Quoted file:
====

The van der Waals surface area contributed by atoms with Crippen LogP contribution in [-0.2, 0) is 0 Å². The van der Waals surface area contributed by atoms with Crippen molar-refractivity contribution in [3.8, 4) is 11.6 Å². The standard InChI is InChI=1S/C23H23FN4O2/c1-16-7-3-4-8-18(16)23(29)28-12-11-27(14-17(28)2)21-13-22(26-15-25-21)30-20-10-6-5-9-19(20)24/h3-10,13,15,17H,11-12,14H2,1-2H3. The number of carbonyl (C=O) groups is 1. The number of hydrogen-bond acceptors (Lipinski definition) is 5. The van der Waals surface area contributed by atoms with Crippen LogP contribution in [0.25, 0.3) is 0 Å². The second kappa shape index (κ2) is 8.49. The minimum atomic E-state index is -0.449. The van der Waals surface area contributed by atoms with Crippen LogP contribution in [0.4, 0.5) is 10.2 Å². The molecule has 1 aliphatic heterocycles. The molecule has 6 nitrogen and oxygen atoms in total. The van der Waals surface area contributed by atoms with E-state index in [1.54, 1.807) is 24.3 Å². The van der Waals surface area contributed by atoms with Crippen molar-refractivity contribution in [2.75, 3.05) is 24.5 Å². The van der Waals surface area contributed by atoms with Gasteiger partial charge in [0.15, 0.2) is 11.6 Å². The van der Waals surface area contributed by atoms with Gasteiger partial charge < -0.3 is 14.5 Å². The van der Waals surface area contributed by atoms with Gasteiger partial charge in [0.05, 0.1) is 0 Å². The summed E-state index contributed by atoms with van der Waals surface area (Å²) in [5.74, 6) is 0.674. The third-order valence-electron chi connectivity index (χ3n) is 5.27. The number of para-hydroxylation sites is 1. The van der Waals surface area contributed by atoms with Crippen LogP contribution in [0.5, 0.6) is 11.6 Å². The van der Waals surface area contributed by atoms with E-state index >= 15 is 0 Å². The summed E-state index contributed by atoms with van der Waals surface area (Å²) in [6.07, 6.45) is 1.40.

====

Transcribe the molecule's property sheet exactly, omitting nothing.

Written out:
The van der Waals surface area contributed by atoms with Crippen LogP contribution in [-0.2, 0) is 0 Å². The van der Waals surface area contributed by atoms with Crippen molar-refractivity contribution in [3.8, 4) is 11.6 Å². The standard InChI is InChI=1S/C23H23FN4O2/c1-16-7-3-4-8-18(16)23(29)28-12-11-27(14-17(28)2)21-13-22(26-15-25-21)30-20-10-6-5-9-19(20)24/h3-10,13,15,17H,11-12,14H2,1-2H3. The number of carbonyl (C=O) groups is 1. The number of hydrogen-bond acceptors (Lipinski definition) is 5. The van der Waals surface area contributed by atoms with Crippen LogP contribution in [0.25, 0.3) is 0 Å². The second kappa shape index (κ2) is 8.49. The minimum atomic E-state index is -0.449. The van der Waals surface area contributed by atoms with Crippen LogP contribution in [0.4, 0.5) is 10.2 Å². The molecule has 1 aliphatic heterocycles. The molecule has 6 nitrogen and oxygen atoms in total. The van der Waals surface area contributed by atoms with E-state index in [1.54, 1.807) is 24.3 Å². The van der Waals surface area contributed by atoms with Crippen molar-refractivity contribution in [2.75, 3.05) is 24.5 Å². The van der Waals surface area contributed by atoms with Gasteiger partial charge in [0.15, 0.2) is 11.6 Å². The van der Waals surface area contributed by atoms with Gasteiger partial charge < -0.3 is 14.5 Å². The van der Waals surface area contributed by atoms with Gasteiger partial charge in [0.05, 0.1) is 0 Å². The summed E-state index contributed by atoms with van der Waals surface area (Å²) in [5.74, 6) is 0.674. The third-order valence-electron chi connectivity index (χ3n) is 5.27. The number of para-hydroxylation sites is 1. The van der Waals surface area contributed by atoms with Crippen LogP contribution in [0.5, 0.6) is 11.6 Å². The van der Waals surface area contributed by atoms with E-state index >= 15 is 0 Å². The summed E-state index contributed by atoms with van der Waals surface area (Å²) in [6.07, 6.45) is 1.40.